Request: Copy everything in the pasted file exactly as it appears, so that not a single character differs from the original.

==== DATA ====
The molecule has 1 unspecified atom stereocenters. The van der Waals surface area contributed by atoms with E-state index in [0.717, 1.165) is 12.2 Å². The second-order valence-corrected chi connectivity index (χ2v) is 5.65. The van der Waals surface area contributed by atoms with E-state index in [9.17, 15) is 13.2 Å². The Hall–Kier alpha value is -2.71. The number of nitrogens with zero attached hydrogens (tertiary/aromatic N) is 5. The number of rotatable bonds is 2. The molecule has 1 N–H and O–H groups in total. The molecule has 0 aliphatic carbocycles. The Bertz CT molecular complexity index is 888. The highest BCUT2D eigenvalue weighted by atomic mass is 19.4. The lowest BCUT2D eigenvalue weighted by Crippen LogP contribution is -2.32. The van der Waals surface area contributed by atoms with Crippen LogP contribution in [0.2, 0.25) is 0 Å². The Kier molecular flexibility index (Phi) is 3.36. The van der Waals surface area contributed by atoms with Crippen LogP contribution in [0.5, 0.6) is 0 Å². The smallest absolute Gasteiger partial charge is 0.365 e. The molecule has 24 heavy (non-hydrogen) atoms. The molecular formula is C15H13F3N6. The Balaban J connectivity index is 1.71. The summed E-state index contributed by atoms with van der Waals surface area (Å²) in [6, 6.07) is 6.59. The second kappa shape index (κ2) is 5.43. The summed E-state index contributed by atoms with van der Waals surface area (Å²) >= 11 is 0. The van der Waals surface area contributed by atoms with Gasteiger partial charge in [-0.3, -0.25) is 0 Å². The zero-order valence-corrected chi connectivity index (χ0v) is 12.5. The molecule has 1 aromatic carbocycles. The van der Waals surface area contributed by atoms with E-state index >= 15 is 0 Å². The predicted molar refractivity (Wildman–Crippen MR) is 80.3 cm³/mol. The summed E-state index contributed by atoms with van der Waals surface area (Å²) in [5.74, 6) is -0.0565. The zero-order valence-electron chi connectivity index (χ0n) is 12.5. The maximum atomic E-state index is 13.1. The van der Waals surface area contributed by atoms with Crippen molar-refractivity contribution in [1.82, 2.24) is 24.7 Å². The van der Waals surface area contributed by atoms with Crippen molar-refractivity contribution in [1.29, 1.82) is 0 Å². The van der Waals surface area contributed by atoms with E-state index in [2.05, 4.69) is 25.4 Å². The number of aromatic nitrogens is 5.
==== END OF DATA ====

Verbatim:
The molecule has 1 unspecified atom stereocenters. The van der Waals surface area contributed by atoms with E-state index in [0.717, 1.165) is 12.2 Å². The second-order valence-corrected chi connectivity index (χ2v) is 5.65. The van der Waals surface area contributed by atoms with E-state index in [9.17, 15) is 13.2 Å². The Hall–Kier alpha value is -2.71. The number of nitrogens with zero attached hydrogens (tertiary/aromatic N) is 5. The number of rotatable bonds is 2. The molecule has 1 N–H and O–H groups in total. The molecule has 0 aliphatic carbocycles. The Bertz CT molecular complexity index is 888. The highest BCUT2D eigenvalue weighted by atomic mass is 19.4. The lowest BCUT2D eigenvalue weighted by Crippen LogP contribution is -2.32. The van der Waals surface area contributed by atoms with Crippen LogP contribution in [0.2, 0.25) is 0 Å². The Kier molecular flexibility index (Phi) is 3.36. The van der Waals surface area contributed by atoms with Crippen LogP contribution in [0.5, 0.6) is 0 Å². The smallest absolute Gasteiger partial charge is 0.365 e. The molecule has 24 heavy (non-hydrogen) atoms. The molecular formula is C15H13F3N6. The Balaban J connectivity index is 1.71. The summed E-state index contributed by atoms with van der Waals surface area (Å²) in [6, 6.07) is 6.59. The second kappa shape index (κ2) is 5.43. The summed E-state index contributed by atoms with van der Waals surface area (Å²) >= 11 is 0. The van der Waals surface area contributed by atoms with Gasteiger partial charge in [-0.3, -0.25) is 0 Å². The zero-order valence-corrected chi connectivity index (χ0v) is 12.5. The molecule has 1 aromatic carbocycles. The van der Waals surface area contributed by atoms with E-state index >= 15 is 0 Å². The predicted molar refractivity (Wildman–Crippen MR) is 80.3 cm³/mol. The summed E-state index contributed by atoms with van der Waals surface area (Å²) in [5.74, 6) is -0.0565. The zero-order valence-electron chi connectivity index (χ0n) is 12.5. The maximum atomic E-state index is 13.1. The van der Waals surface area contributed by atoms with Crippen molar-refractivity contribution in [1.82, 2.24) is 24.7 Å². The van der Waals surface area contributed by atoms with Crippen molar-refractivity contribution in [1.29, 1.82) is 0 Å². The van der Waals surface area contributed by atoms with E-state index in [2.05, 4.69) is 25.4 Å². The number of aromatic nitrogens is 5.